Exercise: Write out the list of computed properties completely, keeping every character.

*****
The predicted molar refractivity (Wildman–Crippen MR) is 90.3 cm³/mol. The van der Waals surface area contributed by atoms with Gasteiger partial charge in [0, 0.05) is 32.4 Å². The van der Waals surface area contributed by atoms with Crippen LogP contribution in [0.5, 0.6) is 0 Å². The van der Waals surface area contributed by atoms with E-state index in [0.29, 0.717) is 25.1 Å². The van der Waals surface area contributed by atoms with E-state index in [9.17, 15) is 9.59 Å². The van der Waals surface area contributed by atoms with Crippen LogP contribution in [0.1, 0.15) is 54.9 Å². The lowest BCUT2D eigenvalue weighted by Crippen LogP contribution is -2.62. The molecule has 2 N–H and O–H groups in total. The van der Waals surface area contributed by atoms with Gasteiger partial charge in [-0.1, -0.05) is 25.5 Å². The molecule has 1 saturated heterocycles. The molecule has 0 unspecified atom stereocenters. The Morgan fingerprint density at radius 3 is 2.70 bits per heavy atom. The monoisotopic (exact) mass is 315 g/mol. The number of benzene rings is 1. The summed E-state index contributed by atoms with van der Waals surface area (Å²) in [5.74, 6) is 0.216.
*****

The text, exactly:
The predicted molar refractivity (Wildman–Crippen MR) is 90.3 cm³/mol. The van der Waals surface area contributed by atoms with Gasteiger partial charge in [0, 0.05) is 32.4 Å². The van der Waals surface area contributed by atoms with Crippen LogP contribution in [0.5, 0.6) is 0 Å². The van der Waals surface area contributed by atoms with E-state index in [0.29, 0.717) is 25.1 Å². The van der Waals surface area contributed by atoms with E-state index in [9.17, 15) is 9.59 Å². The van der Waals surface area contributed by atoms with Crippen LogP contribution in [0.1, 0.15) is 54.9 Å². The lowest BCUT2D eigenvalue weighted by Crippen LogP contribution is -2.62. The molecule has 2 N–H and O–H groups in total. The van der Waals surface area contributed by atoms with Gasteiger partial charge in [-0.1, -0.05) is 25.5 Å². The molecule has 1 saturated heterocycles. The molecule has 0 unspecified atom stereocenters. The Morgan fingerprint density at radius 3 is 2.70 bits per heavy atom. The monoisotopic (exact) mass is 315 g/mol. The number of benzene rings is 1. The summed E-state index contributed by atoms with van der Waals surface area (Å²) in [5.74, 6) is 0.216.